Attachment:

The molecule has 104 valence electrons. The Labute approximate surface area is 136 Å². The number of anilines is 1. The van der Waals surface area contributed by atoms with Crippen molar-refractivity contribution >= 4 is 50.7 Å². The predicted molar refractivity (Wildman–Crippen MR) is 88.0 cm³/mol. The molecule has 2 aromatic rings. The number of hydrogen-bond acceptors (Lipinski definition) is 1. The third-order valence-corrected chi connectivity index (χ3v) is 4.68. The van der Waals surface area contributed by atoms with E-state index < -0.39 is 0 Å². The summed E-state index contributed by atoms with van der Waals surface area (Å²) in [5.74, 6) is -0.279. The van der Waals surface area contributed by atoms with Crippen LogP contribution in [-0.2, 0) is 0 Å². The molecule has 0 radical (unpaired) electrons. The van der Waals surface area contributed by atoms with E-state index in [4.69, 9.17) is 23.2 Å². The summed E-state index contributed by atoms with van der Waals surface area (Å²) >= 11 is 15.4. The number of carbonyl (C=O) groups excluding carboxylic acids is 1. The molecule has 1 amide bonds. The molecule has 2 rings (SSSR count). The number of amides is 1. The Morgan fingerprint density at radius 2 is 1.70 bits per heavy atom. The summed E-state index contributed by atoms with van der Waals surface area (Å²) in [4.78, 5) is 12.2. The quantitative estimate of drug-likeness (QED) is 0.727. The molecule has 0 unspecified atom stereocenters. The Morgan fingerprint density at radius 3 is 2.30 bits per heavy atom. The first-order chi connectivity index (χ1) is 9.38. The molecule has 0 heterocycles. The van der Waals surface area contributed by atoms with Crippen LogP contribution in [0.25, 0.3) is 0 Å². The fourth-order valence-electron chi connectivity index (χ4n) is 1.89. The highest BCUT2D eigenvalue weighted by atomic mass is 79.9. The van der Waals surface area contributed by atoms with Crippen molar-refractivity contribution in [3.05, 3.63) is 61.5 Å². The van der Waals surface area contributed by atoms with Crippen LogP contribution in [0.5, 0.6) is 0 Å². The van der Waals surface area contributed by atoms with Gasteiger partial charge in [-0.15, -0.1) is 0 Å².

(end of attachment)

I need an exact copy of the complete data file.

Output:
The molecule has 104 valence electrons. The Labute approximate surface area is 136 Å². The number of anilines is 1. The van der Waals surface area contributed by atoms with Crippen molar-refractivity contribution >= 4 is 50.7 Å². The predicted molar refractivity (Wildman–Crippen MR) is 88.0 cm³/mol. The molecule has 2 aromatic rings. The number of hydrogen-bond acceptors (Lipinski definition) is 1. The third-order valence-corrected chi connectivity index (χ3v) is 4.68. The van der Waals surface area contributed by atoms with E-state index < -0.39 is 0 Å². The summed E-state index contributed by atoms with van der Waals surface area (Å²) in [5.74, 6) is -0.279. The van der Waals surface area contributed by atoms with Crippen LogP contribution in [-0.2, 0) is 0 Å². The molecule has 0 radical (unpaired) electrons. The van der Waals surface area contributed by atoms with E-state index in [4.69, 9.17) is 23.2 Å². The summed E-state index contributed by atoms with van der Waals surface area (Å²) >= 11 is 15.4. The number of carbonyl (C=O) groups excluding carboxylic acids is 1. The molecule has 1 amide bonds. The molecule has 2 rings (SSSR count). The number of amides is 1. The Morgan fingerprint density at radius 2 is 1.70 bits per heavy atom. The summed E-state index contributed by atoms with van der Waals surface area (Å²) in [4.78, 5) is 12.2. The quantitative estimate of drug-likeness (QED) is 0.727. The molecule has 0 unspecified atom stereocenters. The Morgan fingerprint density at radius 3 is 2.30 bits per heavy atom. The first-order chi connectivity index (χ1) is 9.38. The molecule has 0 heterocycles. The van der Waals surface area contributed by atoms with Crippen LogP contribution in [0.25, 0.3) is 0 Å². The fourth-order valence-electron chi connectivity index (χ4n) is 1.89. The highest BCUT2D eigenvalue weighted by atomic mass is 79.9. The van der Waals surface area contributed by atoms with Crippen molar-refractivity contribution in [3.05, 3.63) is 61.5 Å². The van der Waals surface area contributed by atoms with Crippen LogP contribution in [0.5, 0.6) is 0 Å². The van der Waals surface area contributed by atoms with Gasteiger partial charge in [-0.15, -0.1) is 0 Å².